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Liu Xiaobo

Why Liu Xiaobo protest site at Times Square deserved to go

PUBLISHED : Friday, 22 June, 2018, 6:02pm
UPDATED : Friday, 22 June, 2018, 7:42pm

I refer to the report, “Dissident’s statue moved after legal threat from mall” (June 20), and wish to point out that certain activists have far too often forsaken reason and disregarded the rights of others when claiming to exercise their freedom of expression.

The latest instance was when a group of activists set up a booth outside Times Square on May 31, with a bust of the late Chinese pro-democracy poet Liu Xiaobo and an exhibition to mark the June 4 anniversary of the Tiananmen Square crackdown.

A member of the group, “Long Hair” Leung Kwok-hung, claimed that the Times Square outdoor piazza belonged to the people. Notwithstanding the public nature of the space and its de facto landmark function in Causeway Bay, Leung’s emotive statement ignored the facts.

A privately owned public space such as the Times Square piazza is for pedestrian passage and what in legal terms is known as “passive recreation”. Anyone wishing to engage in the latter type of activities would have to first seek permission from the property owner.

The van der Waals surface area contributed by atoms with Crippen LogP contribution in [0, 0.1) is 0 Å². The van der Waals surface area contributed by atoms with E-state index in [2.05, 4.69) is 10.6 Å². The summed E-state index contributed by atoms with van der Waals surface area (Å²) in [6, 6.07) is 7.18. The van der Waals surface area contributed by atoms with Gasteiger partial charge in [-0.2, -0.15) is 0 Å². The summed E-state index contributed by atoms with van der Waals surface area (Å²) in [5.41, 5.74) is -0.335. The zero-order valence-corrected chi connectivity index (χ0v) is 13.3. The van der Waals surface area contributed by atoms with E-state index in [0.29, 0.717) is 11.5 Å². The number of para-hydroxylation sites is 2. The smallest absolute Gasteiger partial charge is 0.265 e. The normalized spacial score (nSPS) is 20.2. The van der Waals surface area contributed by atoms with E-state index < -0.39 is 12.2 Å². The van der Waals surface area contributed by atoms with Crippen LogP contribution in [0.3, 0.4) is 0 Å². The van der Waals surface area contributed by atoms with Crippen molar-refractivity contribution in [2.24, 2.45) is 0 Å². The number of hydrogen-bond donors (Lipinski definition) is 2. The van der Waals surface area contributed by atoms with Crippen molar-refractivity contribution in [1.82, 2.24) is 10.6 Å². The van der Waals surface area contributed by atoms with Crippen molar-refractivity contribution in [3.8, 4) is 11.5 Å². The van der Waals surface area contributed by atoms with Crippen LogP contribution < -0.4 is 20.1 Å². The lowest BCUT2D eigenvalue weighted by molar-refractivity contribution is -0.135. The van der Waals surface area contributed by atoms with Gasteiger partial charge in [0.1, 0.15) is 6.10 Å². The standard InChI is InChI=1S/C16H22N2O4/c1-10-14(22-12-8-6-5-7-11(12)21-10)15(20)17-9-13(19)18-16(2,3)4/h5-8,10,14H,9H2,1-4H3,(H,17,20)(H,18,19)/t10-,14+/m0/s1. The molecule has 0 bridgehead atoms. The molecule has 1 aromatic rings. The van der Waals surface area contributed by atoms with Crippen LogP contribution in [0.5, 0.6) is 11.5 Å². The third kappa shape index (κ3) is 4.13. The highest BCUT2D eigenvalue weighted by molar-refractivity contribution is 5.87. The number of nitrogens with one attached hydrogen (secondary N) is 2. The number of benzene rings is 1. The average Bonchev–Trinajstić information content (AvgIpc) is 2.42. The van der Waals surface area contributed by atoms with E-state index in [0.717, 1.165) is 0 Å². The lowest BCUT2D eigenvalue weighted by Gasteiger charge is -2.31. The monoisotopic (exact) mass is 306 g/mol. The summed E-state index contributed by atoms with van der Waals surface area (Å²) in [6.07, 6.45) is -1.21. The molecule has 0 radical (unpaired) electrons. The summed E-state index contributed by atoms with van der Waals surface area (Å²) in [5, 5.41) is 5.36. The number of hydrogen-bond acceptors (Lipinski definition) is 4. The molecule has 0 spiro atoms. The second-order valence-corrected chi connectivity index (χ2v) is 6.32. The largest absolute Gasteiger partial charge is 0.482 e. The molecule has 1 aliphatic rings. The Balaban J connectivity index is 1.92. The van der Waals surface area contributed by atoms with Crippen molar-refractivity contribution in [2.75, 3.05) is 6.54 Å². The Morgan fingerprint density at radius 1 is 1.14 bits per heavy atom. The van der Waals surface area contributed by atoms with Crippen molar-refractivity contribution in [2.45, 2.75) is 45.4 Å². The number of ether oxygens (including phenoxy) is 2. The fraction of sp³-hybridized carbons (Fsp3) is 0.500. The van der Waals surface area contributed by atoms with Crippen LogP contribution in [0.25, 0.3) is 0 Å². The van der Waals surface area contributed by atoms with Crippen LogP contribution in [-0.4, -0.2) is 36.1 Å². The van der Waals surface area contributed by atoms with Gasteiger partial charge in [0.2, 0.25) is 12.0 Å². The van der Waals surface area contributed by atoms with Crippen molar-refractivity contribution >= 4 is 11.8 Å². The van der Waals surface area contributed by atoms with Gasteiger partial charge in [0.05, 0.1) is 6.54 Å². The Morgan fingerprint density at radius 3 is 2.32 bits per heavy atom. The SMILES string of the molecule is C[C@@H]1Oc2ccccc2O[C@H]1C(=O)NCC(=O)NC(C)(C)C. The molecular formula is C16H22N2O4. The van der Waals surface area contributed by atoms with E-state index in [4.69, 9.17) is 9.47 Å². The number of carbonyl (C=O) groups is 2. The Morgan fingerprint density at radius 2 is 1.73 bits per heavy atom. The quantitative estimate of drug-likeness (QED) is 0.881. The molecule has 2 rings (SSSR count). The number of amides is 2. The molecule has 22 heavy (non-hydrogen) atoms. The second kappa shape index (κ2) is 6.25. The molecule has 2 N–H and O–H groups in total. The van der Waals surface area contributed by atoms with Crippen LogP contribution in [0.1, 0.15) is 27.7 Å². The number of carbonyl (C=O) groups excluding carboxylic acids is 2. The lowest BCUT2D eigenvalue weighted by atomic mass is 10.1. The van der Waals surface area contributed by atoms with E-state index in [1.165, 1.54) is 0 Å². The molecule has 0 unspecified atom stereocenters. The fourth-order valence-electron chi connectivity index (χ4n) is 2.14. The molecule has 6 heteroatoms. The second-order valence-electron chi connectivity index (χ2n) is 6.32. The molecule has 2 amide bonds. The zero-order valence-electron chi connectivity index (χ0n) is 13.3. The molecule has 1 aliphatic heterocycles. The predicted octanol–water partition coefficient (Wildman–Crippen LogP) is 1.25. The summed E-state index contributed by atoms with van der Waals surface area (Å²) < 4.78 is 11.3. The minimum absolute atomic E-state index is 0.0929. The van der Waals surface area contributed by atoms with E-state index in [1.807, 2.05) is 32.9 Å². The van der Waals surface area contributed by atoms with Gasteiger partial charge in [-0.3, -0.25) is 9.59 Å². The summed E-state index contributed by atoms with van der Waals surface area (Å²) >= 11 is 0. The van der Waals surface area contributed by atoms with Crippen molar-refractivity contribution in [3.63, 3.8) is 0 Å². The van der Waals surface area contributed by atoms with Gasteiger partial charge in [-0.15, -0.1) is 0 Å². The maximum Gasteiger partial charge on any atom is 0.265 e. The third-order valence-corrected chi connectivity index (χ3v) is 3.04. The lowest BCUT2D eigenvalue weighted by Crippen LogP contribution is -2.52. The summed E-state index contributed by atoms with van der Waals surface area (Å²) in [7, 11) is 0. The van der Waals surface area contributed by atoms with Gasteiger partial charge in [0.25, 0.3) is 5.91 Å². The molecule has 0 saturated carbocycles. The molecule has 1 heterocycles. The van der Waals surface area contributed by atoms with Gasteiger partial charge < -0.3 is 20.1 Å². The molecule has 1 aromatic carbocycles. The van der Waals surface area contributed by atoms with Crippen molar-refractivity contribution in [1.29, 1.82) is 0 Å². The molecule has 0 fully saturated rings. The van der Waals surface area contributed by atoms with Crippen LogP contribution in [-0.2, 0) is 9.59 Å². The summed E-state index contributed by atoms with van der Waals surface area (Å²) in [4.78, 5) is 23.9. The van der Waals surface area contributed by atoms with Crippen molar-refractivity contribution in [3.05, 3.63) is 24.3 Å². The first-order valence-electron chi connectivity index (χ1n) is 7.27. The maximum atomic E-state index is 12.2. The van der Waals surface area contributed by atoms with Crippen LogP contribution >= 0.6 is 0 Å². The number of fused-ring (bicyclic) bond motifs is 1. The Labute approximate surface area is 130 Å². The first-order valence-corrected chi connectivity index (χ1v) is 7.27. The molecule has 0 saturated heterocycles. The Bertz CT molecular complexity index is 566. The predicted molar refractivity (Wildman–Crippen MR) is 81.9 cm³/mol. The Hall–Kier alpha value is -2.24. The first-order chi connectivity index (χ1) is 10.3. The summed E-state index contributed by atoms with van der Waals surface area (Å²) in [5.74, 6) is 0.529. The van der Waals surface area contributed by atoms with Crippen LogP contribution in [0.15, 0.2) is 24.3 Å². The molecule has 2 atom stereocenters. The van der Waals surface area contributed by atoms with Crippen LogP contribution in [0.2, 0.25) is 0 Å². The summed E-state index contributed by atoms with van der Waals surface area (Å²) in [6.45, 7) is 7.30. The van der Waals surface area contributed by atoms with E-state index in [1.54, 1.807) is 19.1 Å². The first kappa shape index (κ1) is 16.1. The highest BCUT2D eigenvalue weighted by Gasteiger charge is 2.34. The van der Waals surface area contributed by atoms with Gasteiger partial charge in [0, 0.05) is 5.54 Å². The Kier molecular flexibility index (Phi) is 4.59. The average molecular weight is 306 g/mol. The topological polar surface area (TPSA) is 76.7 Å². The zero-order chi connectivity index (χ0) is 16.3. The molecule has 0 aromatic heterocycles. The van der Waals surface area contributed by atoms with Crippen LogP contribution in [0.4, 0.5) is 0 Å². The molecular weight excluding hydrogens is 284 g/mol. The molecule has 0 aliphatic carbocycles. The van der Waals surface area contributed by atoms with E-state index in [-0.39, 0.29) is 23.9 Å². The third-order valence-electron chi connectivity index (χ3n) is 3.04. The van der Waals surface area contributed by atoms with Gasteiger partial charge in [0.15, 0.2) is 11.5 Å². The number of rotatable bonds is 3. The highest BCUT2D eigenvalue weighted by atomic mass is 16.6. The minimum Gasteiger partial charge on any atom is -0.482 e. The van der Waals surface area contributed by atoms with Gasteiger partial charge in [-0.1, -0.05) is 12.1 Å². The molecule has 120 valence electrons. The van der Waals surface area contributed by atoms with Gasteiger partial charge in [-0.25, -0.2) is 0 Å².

Regardless of one’s political leanings, the actions of the pro-democracy activists would be seen as clearly political, even if they were peaceful and restrained. Furthermore, in reality, there has been a curious degree of flexibility, tolerance even, in terms of Times Square’s handling of the “sit-ins” by the activists.

Watch: Detained widow of Liu Xiaobo tells friends she is ready to ‘die at home’

Hong Kong did well to remember Liu Xiaobo alongside June 4

As a Happy Valley resident who takes the MTR via Times Square every day, the June 4 stall by the activists has become an annual fixture over the past few years. Usually, the activists would only stay for around a week either before or after the anniversary. However, this year, they had camped out for some three weeks and, as they had crossed the line, it was only reasonable that they had to go.

It was fortunate that nothing happened to their stall when thunderstorms and a strong typhoon signal 3 hit Hong Kong two weeks ago. Who would have borne the costs and responsibility had a passer-by been injured by whirling placards and props in the lashing rain and wind?

It is civic-minded of any citizen to know their rights. Equally, they have to know the limits of their rights and learn to respect the rights of others.

Florence Chan, Happy Valley